Tangent: My original title was, “Why I Hate Mother’s Day,” but if you have small children, you know the word “hate” is frowned upon, and sometimes outright banned, starting in preschool. Part of me has an issue with banning a word like hate, which I think comes in handy sometimes, even when you are five. However, to minimize visits to the principal’s office, I’ve resorted to the tongue-in-cheek “strongly disklike” because, well, I’m weird like that.
Anyway, Mother’s Day is upon us again, much to my dismay. I’ve always suspected Mother’s Day was a made-up holiday, even when I was too small to understand about Hallmark and FTD. The idea of showing gratitude to your mother is, in theory, a very nice idea. However, there’s something about having a day set aside for it that leads to unrealistic expectations, resentment and a whole lot of discord.
I’m sure we must have had a good Mother’s Day at some point in my 17 years with a mother. The ones I remember, however, were not. There was an underlying current that whatever we did, it was not quite enough. We were not behaving well enough. We were not expressing enough gratitude. Whatever it was, it was clear we did not have enough of it.
Mother’s Day usually involved going to church, where all the mothers got a flower, then going out to brunch. There were probably homemade cards and some awkward-looking school art projects. Then we all came home and went our separate ways.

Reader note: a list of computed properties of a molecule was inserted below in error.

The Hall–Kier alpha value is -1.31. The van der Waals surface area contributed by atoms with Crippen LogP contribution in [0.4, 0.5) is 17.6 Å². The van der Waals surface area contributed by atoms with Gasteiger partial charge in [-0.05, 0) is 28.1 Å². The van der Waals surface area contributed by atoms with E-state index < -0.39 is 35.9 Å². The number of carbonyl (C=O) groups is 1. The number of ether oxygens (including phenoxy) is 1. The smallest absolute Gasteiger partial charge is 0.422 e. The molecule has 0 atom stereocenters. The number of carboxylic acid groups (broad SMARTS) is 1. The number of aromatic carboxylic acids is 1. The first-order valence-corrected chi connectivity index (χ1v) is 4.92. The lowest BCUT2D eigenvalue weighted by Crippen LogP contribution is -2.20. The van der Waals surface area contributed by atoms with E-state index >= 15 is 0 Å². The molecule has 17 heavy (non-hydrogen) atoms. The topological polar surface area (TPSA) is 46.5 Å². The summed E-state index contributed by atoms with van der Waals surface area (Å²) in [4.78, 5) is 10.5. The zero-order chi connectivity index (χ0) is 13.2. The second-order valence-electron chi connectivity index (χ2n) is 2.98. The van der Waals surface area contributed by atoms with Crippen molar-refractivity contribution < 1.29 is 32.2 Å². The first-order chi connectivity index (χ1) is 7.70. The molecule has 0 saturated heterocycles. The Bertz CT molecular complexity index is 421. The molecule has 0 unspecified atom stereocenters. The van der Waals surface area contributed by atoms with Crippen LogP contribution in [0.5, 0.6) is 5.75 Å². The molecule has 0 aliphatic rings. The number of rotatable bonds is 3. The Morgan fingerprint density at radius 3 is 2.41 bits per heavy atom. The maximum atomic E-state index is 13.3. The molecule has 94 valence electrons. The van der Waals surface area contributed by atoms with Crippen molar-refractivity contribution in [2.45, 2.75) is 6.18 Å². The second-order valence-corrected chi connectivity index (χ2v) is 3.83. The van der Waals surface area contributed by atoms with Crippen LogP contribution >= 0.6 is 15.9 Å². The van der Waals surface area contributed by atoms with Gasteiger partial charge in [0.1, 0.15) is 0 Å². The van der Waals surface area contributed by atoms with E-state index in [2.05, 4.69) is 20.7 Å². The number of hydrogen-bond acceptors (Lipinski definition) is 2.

Then there was the Mother’s Day where I was 14 and hormonal and exhausted and I DID NOT WANT TO GO TO CHURCH, thank you very much. I WANTED TO STAY IN BED AND SLEEP. And I WAS SO UNGRATEFUL, I COULDN’T EVEN BE REASONABLE AND GO TO CHURCH ON MOTHER’S DAY. Good times. (Not proud of myself, by the way. Just realistic about what it’s like to be 14.)
Of course, nothing could top the very last Mother’s Day with my mother, who died the next day. Then the years followed where Mother’s Day was an emotional punch in the gut until finally enough time passed where I could just ignore it.
But then I had children, and Mother’s Day in the intervening years became even more firmly entrenched in our society. This year brought no less than four Mother’s Day gifts from two children’s very creative teachers as well as a Mother’s Day tea at one school.
The day itself, however, feels like a repeat from years past. When charming children present Mom with cute, handmade gifts. And things are okay for about an hour, until the squabbling starts. And Mom starts getting tired of the squabbling and everyone starts feeling resentful of the need to stop squabbling, when if this was just a normal day, there probably wouldn’t be quite as much squabbling because there wouldn’t be this PRESSURE to not squabble and BE GRATEFUL to the person who gave you life.
So at the end of the day, everyone is mad at each other because nobody really likes being forced to feel grateful and the person who is supposed to be honored by this tradition feels resentful instead of loved. When really, if we just left well enough alone, it would have been a fine day after all.
Yes, I’m pretty sure my mother is laughing wherever she is. Because I’m not there yet, but I’m pretty sure I’ve got a Mother’s Day argument with a teenager coming to me.